The asiaone Singapore 2021 economic and social study paints a grim picture of Singapore's future if it fails to make significant changes in the direction it is taking. As the name infers, the economies of Singapore, its people and its place in the world are at stake. If Singapore wants to continue on its success path or fall into a recession of historic proportions, the following may help.
Singapore is a vibrant city-state located on the southwestern tip of the Malay Peninsula. The country is one of Southeast Asia's youngest civilizations, and is home to more than a half-million-strong population of Chinese, Indians, and Malaysia. The economies of these disparate groups are interdependent: The city-state's tremendous growth depends on its massive consumption of cheap labor from neighboring counties in its labor-intensive construction industry and the country's massive and reliable banking system. In this respect, the outlook for Singapore looks gloomy.
Although Singapore has no large trading partner to compete with in terms of sheer population, it does have neighbors to supply much-needed infrastructure and trade. These countries, however, are lagging far behind in the race for advanced technologies and they are struggling to attract and assimilate the brightest minds from other nations. The Singapore economy, by contrast, lags far behind China and India in both investment and infrastructure development, and these lagging percentages are not likely to change any time soon.
One of the reasons why growth is sluggish in Singapore is the state of the country's infrastructure. Between 1995 and 2021, the percentage of total annual construction spending on construction projects was less than ten percent. This is a troubling trend, given that even developing nations need reliable transportation, energy, and communications systems in order to thrive. A recent report by the Organization for Economic Co-corporation and Development (OECD) found that only the Philippines and Malaysia were able to sustain growth in their infrastructure investments during the period of the global downturn. Infrastructure deficits in developing countries, especially those that lack developed transportation means and sources of energy, fuel, and communications, will only serve to exacerbate the current economic challenges the world is facing.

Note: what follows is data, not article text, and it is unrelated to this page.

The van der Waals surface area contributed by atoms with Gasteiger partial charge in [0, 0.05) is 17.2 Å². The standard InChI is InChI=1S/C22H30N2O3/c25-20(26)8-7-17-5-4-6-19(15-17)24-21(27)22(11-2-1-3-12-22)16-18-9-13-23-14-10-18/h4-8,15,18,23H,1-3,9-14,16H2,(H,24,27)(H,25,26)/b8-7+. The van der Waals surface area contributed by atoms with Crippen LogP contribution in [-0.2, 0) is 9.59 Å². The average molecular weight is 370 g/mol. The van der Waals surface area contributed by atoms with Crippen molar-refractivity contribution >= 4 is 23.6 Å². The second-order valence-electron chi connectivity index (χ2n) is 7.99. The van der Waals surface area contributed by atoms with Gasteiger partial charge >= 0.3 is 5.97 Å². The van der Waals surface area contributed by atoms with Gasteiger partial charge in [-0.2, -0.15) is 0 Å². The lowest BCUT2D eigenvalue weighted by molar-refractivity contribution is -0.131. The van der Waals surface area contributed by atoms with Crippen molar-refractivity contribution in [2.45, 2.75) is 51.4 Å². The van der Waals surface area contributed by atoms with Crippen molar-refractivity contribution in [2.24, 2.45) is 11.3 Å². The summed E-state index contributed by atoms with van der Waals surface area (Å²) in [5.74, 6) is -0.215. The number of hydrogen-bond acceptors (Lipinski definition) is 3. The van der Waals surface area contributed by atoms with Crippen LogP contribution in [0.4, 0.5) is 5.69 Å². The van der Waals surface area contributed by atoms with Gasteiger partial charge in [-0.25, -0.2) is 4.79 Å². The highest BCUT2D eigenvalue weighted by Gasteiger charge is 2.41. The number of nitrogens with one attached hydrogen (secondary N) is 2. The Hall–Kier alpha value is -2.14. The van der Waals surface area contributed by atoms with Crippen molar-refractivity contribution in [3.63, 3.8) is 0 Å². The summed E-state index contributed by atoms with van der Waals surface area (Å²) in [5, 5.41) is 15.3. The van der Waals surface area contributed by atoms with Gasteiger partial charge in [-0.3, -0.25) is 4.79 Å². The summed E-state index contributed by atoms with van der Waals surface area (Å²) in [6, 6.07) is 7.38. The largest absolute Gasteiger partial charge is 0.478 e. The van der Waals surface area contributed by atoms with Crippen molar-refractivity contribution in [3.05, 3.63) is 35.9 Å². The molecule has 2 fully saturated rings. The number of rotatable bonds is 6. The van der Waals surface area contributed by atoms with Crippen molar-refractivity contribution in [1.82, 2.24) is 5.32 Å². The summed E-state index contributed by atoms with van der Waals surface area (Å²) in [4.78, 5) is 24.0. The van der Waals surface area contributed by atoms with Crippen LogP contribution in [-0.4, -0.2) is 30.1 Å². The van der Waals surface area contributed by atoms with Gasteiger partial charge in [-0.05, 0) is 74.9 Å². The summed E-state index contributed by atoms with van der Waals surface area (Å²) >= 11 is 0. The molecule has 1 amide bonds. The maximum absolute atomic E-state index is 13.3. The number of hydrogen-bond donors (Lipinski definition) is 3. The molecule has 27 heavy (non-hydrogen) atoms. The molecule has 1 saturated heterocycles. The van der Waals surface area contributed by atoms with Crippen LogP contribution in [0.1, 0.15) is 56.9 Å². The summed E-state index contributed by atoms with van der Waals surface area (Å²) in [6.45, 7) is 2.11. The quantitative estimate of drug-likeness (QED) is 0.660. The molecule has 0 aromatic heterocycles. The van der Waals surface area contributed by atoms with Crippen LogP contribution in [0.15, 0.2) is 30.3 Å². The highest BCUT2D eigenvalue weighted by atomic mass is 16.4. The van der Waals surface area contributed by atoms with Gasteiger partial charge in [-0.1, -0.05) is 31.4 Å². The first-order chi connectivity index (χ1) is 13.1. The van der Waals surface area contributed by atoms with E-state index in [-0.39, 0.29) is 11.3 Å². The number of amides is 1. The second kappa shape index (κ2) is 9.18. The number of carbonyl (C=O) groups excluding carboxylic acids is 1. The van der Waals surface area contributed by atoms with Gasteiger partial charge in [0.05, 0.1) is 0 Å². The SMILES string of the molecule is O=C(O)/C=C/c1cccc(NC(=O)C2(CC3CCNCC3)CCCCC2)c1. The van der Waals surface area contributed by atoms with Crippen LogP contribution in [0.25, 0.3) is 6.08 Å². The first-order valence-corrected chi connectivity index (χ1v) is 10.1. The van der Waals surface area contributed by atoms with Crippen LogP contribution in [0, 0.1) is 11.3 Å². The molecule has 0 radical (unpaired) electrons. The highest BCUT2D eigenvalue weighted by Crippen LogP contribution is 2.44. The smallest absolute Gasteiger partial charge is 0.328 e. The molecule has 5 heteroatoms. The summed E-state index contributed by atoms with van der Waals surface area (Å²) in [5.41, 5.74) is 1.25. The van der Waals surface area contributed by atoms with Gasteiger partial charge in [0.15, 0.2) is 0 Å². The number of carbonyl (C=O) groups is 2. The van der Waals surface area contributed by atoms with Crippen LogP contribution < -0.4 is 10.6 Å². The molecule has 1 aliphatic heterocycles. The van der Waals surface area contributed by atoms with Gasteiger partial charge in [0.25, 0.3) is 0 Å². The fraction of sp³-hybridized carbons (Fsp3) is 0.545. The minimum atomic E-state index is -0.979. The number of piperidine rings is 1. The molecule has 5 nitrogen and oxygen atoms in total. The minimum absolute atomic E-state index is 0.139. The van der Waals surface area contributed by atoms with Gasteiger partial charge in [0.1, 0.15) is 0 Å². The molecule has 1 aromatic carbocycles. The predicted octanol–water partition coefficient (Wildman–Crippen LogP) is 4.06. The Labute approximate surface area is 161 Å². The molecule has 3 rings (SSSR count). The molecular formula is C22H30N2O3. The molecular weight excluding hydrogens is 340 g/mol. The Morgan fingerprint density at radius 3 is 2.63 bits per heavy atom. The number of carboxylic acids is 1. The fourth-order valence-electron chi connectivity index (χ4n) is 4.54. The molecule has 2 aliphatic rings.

Singapore's development needs cannot be overlooked, even though the city-state was hit by one of the worst recession in decades. The government launched an aggressive strategy to revitalize the economy through better government spending, more jobs and stronger growth. However, the effort has had limited success so far. In addition to the aforementioned problems of transport infrastructure, there is also a severe lack of basic amenities in the city-state. Hotels, restaurants, shopping malls and other establishments still have not reached their potential, despite soaring property prices.
Tourism, the city's most significant revenue source, is also lagging behind in its growth rate. Despite the attractions of the Sentosa Island and the surrounding waters, the number of tourists visiting the island has not picked up, despite a reported increase in the number of luxury hotels. Tourism is still a relatively new industry in Singapore, despite the numerous attractions it offers. Whether or not it can overcome these obstacles, remains to be seen. With both financial issues and a dwindling economy looming large over the country, Singapore's potential as a tourism destination looks dim.